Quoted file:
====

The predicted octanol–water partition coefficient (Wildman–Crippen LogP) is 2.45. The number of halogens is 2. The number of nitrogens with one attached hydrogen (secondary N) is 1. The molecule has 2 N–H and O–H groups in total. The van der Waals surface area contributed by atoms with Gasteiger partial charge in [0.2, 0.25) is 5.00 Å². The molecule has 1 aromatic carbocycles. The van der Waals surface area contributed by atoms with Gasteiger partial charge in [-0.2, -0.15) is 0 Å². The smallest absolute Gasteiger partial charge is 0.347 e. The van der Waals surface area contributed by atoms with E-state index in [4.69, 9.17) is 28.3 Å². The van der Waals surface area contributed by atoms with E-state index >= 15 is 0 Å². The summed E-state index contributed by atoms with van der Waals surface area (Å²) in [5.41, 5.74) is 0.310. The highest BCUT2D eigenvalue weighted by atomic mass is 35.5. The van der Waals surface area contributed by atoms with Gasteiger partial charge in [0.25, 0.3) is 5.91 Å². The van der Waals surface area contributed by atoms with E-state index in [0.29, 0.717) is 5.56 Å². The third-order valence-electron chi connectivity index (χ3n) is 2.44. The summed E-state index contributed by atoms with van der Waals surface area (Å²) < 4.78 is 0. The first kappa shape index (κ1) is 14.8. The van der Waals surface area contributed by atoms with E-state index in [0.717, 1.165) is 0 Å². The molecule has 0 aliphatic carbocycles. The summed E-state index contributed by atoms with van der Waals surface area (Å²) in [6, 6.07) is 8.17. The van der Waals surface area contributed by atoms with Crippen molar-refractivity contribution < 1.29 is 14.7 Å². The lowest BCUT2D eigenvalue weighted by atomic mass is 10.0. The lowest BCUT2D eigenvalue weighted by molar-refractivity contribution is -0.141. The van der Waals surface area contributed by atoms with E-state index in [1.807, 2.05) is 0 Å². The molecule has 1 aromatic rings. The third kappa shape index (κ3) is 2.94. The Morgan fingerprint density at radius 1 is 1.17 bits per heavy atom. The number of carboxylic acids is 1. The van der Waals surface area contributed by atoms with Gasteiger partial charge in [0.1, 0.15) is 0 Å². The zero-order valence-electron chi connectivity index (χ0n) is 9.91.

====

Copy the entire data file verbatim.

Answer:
The predicted octanol–water partition coefficient (Wildman–Crippen LogP) is 2.45. The number of halogens is 2. The number of nitrogens with one attached hydrogen (secondary N) is 1. The molecule has 2 N–H and O–H groups in total. The van der Waals surface area contributed by atoms with Gasteiger partial charge in [0.2, 0.25) is 5.00 Å². The molecule has 1 aromatic carbocycles. The van der Waals surface area contributed by atoms with Gasteiger partial charge in [-0.2, -0.15) is 0 Å². The smallest absolute Gasteiger partial charge is 0.347 e. The van der Waals surface area contributed by atoms with E-state index in [4.69, 9.17) is 28.3 Å². The van der Waals surface area contributed by atoms with E-state index >= 15 is 0 Å². The summed E-state index contributed by atoms with van der Waals surface area (Å²) in [5.41, 5.74) is 0.310. The highest BCUT2D eigenvalue weighted by atomic mass is 35.5. The van der Waals surface area contributed by atoms with Gasteiger partial charge in [0.25, 0.3) is 5.91 Å². The van der Waals surface area contributed by atoms with E-state index in [0.29, 0.717) is 5.56 Å². The third-order valence-electron chi connectivity index (χ3n) is 2.44. The summed E-state index contributed by atoms with van der Waals surface area (Å²) < 4.78 is 0. The first kappa shape index (κ1) is 14.8. The van der Waals surface area contributed by atoms with E-state index in [0.717, 1.165) is 0 Å². The molecule has 0 aliphatic carbocycles. The summed E-state index contributed by atoms with van der Waals surface area (Å²) in [6, 6.07) is 8.17. The van der Waals surface area contributed by atoms with Crippen molar-refractivity contribution < 1.29 is 14.7 Å². The lowest BCUT2D eigenvalue weighted by atomic mass is 10.0. The lowest BCUT2D eigenvalue weighted by molar-refractivity contribution is -0.141. The van der Waals surface area contributed by atoms with E-state index in [1.807, 2.05) is 0 Å². The molecule has 1 aromatic rings. The third kappa shape index (κ3) is 2.94. The Morgan fingerprint density at radius 1 is 1.17 bits per heavy atom. The number of carboxylic acids is 1. The van der Waals surface area contributed by atoms with Gasteiger partial charge in [0.1, 0.15) is 0 Å². The zero-order valence-electron chi connectivity index (χ0n) is 9.91.